As a musician, I know that arrangements matter. I remember reading an interview with the guitarist from the Canadian group Blue Rodeo in which he explained that the band’s signature song, “Try,” had once been a lackluster rocker. Their record company had passed on the song, but the band experimented with the tempo. When they slowed “Try” down, it became a soulful ballad—and an obvious hit. The right arrangement made all the difference.
Every musician learns (sometimes the hard way) that making good choices about which notes are played—and how loud and long they are played—is the difference between cacophony and harmony. It’s not just in music that arrangements matter. Event planners, travel agents, florists, and funeral directors will all tell you that making good arrangements is their stock-in-trade.
I wonder, what might it take to have a well-arranged life? I’ve been asking that question, intermittently, but with increasing urgency since I came across author Dallas Willard’s definition of what it means to be a disciple of Jesus in The Spirit of the Disciplines: “The disciple is one who, intent upon becoming Christlike . . . systematically and progressively rearranges his affairs to that end.”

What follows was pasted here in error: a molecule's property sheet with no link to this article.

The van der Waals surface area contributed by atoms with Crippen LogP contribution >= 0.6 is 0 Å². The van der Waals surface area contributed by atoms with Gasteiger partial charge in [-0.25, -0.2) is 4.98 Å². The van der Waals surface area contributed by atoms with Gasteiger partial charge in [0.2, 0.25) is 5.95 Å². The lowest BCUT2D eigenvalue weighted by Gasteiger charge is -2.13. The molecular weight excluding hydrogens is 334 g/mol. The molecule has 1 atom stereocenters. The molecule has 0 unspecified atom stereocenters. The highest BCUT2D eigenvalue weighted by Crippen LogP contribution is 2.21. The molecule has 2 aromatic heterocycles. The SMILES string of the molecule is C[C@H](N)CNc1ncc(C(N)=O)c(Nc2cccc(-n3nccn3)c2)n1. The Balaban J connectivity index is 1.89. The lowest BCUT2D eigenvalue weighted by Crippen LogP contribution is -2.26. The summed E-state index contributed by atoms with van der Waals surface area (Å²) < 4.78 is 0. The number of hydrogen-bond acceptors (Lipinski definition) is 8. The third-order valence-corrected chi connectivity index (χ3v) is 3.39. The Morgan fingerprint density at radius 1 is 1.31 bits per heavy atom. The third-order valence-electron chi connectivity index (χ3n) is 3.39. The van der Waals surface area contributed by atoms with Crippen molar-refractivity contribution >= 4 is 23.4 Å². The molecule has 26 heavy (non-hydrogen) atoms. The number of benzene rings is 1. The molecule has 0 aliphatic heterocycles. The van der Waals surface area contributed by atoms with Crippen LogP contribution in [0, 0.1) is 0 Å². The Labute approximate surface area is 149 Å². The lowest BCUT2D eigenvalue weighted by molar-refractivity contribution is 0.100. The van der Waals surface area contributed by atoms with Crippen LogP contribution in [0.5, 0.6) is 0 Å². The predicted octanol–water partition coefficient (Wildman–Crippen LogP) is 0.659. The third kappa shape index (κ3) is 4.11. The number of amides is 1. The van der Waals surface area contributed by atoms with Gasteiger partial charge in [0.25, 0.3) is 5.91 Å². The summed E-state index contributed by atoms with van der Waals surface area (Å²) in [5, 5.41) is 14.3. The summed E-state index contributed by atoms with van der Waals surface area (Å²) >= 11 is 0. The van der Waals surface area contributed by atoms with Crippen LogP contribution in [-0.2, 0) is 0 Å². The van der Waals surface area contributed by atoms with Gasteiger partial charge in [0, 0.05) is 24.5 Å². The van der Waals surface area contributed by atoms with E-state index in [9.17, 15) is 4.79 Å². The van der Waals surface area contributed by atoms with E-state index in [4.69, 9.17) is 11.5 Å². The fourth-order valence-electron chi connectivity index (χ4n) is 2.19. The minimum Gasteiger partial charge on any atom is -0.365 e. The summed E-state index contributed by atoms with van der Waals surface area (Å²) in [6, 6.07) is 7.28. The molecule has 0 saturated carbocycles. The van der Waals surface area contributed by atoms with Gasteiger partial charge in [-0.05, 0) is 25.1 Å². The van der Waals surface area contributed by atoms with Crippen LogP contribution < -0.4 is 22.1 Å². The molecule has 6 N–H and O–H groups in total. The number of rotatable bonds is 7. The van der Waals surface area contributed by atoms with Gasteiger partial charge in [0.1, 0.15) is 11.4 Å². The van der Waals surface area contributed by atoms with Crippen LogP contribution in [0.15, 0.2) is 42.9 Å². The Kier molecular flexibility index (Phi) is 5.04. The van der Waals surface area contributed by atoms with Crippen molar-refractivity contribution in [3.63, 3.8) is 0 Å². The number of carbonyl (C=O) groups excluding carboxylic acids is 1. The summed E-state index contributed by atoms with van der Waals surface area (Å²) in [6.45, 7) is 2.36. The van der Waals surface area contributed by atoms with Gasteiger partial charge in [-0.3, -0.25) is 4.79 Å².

I am interested in becoming more like Christ. I suspect that such a transformation might be the only way to make music out of the cacophony of my thoughts, feelings, and behaviors. But how do I “systematically and progressively rearrange my affairs” to that end?
An Invitation to the Disciplines
Years ago, on a long concert tour, I noticed that our bass player, Dave, was reading a book called Celebration of Discipline. I found the title irritating. ...1
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